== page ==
Me and my brother operate a dairy farm in northern Victoria, not far from the Murray river.This drought has been the longest in recorded history for the nation. Like the U.S., the Australian leadership wasn't above denial.
We made the heartbreaking decision to sell half of our herd. Its genealogy can be traced back to the first head of cattle that my father acquired when he started the farm 60 years ago.
The dam that serves the area, the Eildon dam, is at 4.5% capacity at the moment.
Even with the small amount of rain that has fallen recently, it's a case of too little too late. We are in too much debt to be able to buy water or feed.
Our farm is on 410 acres of land and we used to have 185 cows. This year we had only 150 and next year it will be 70.
During the 2002-03 drought, we were able to cut half of our cows by "renting" them to another farmer. He looked after them, but he also got the milk. We call it "cow parking".
We lost about A$1,000 (US$835) for each cow and ended up borrowing A$70,000 (US$58,460) from the bank.
This time round, we collected as much hay as we could, but in February we ran out.
We have probably lost A$150,000 (US$125,271) in revenue this year.
Until a few months ago, Mr Howard and his ministers pooh-poohed the climate-change doomsayers. The Prime Minister refused to meet Al Gore when he visited Australia to promote his documentary, An Inconvenient Truth. He was lukewarm about the landmark report by the British economist Sir Nicholas Stern, which warned that large swaths of Australia's farming land would become unproductive if global temperatures rose by an average of four degrees.Farmers are currently being hit the hardest with the drought, but that won't last long. City and town dwellers are facing water restrictions. Not only that, but the lack of water in farming areas result in fewer crops. This means that food prices will very easily rise.
Faced with criticism from even conservative sections of the media, Mr Howard realised that he had misread the public mood - grave faux pas in an election year. Last month's report by the UN Intergovernmental Panel on Climate Change predicted more frequent and intense bushfires, tropical cyclones, and catastrophic damage to the Great Barrier Reef. The report also said there would be up to 20 per cent more droughts by 2030. And it said the annual flow in the Murray-Darling basin was likely to fall by 10-25 per cent by 2050. The basin, the size of France and Spain combined, provides 85 per cent of the water used nationally for irrigation.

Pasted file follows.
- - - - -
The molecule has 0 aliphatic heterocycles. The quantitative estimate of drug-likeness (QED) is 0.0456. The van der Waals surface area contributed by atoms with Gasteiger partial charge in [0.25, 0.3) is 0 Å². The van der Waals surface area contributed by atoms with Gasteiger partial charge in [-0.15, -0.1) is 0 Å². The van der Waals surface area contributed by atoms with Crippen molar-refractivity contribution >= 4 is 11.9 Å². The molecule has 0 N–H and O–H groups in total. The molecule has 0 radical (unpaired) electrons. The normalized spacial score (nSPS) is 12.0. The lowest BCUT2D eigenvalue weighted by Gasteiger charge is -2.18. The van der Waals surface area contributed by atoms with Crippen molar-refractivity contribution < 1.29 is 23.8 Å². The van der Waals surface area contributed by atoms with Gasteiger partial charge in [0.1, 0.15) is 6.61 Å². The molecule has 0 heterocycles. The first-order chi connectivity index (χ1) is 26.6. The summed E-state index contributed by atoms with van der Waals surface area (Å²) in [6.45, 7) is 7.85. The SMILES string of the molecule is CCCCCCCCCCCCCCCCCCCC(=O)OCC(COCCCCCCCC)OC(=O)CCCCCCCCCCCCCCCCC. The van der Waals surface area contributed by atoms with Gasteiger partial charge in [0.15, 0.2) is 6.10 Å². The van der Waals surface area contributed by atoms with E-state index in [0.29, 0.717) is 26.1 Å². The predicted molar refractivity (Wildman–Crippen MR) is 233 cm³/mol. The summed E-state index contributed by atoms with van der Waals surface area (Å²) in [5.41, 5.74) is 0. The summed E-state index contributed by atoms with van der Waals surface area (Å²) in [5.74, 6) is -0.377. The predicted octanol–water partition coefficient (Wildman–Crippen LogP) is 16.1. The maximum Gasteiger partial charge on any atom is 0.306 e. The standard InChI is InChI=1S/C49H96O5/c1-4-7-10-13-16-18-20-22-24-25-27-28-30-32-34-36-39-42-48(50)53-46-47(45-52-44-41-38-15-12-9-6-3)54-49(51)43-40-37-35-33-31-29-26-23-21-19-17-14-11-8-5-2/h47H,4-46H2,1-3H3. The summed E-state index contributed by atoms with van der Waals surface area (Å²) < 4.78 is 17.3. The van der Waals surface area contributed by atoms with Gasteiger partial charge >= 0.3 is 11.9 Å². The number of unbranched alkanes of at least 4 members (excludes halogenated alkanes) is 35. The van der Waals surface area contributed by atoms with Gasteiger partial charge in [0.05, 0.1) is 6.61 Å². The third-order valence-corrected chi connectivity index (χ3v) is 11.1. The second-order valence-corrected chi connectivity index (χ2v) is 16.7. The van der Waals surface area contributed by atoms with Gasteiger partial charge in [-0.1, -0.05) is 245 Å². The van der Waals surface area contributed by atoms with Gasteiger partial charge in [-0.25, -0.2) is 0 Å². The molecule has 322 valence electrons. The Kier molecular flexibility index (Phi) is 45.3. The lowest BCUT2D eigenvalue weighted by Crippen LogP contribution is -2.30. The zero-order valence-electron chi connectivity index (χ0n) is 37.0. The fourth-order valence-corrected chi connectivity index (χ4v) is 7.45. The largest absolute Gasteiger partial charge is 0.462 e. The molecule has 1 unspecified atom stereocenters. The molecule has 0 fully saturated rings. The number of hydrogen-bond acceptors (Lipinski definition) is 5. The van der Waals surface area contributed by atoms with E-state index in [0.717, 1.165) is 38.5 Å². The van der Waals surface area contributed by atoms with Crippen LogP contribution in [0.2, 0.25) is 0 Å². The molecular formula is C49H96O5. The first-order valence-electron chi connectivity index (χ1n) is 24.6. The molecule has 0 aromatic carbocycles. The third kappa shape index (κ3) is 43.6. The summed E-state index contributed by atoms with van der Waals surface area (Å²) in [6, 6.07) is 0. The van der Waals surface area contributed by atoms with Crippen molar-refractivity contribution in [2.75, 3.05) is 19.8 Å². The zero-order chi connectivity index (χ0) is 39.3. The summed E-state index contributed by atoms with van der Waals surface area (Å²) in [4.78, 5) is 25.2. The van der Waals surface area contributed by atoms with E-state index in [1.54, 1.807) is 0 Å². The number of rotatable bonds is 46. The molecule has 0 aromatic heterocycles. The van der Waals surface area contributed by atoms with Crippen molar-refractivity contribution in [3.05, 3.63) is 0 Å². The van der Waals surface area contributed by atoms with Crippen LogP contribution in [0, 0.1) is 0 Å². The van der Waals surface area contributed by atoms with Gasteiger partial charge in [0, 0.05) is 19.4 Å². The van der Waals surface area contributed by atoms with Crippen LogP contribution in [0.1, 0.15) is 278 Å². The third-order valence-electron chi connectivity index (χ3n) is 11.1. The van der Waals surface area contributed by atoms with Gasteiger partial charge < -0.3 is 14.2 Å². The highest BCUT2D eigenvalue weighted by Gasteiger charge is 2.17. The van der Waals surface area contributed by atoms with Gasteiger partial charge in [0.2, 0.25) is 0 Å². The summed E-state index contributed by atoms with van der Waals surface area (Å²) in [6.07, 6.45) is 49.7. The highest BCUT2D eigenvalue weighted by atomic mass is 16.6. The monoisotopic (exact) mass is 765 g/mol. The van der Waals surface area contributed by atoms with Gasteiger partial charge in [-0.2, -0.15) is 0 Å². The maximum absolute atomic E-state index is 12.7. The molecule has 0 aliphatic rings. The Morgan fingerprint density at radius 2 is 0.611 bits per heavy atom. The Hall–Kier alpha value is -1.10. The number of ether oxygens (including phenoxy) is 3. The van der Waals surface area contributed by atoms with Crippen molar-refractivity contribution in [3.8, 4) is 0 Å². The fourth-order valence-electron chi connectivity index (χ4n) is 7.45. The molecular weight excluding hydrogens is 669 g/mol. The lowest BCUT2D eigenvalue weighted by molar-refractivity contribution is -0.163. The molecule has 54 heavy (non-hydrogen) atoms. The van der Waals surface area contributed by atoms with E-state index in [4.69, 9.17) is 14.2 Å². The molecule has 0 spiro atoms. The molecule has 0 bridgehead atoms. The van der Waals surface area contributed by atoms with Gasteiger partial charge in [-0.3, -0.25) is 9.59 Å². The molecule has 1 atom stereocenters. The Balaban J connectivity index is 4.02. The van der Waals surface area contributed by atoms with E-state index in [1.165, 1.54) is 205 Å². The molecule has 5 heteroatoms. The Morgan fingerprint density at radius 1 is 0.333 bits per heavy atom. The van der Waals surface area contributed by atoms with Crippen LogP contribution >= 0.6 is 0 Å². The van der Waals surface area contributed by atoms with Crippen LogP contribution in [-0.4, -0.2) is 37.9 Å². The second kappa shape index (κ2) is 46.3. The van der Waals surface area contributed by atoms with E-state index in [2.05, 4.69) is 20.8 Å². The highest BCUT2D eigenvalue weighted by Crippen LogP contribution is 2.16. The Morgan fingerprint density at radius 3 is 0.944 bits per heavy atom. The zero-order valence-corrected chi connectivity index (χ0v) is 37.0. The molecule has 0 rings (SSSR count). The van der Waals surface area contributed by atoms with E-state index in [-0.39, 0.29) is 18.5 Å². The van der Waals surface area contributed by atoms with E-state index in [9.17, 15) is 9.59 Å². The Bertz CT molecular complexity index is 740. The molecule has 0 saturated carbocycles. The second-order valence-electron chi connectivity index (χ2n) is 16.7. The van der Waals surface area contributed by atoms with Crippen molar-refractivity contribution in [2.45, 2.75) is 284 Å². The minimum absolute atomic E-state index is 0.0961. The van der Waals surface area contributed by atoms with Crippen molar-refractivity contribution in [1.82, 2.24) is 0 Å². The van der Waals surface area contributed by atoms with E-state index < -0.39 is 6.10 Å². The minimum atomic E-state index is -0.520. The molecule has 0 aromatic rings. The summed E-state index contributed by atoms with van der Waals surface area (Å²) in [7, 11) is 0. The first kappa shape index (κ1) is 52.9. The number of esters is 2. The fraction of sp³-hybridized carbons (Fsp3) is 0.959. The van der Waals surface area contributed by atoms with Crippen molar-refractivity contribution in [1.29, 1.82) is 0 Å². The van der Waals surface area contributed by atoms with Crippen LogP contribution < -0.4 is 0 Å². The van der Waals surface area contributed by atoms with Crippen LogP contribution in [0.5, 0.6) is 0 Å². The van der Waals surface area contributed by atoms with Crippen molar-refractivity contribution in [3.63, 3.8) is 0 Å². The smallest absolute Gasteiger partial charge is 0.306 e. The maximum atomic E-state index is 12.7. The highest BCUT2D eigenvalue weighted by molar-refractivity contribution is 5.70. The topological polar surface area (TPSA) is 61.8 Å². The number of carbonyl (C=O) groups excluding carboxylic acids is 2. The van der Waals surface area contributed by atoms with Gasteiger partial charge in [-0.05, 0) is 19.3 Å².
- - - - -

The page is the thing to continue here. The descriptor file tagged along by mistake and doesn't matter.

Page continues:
This isn't a problem restricted to Australia alone:
Many of the world's rivers, including the Colorado in America, China's Yellow river and the Tagus, which flows through Spain and Portugal, are suffering a similar plight. As the world warms up, hundreds of millions of people will face the same ecological crisis as the residents of the Murray-Darling basin. As water levels dwindle, rows about how supplies should be used are turning farmers against city-dwellers and pitching environmentalists against politicians. Australia has a strong economy, a well-funded bureaucracy and robust political institutions. If it is struggling to respond to this crisis, imagine how drought will tear apart other, less prepared parts of the world.
Climate change isn't something we need to worry about happening in the future. It is already happening. The time has come for us to acknowledge this and prepare for it. We will be the ones to suffer if the problem continues to be ignored.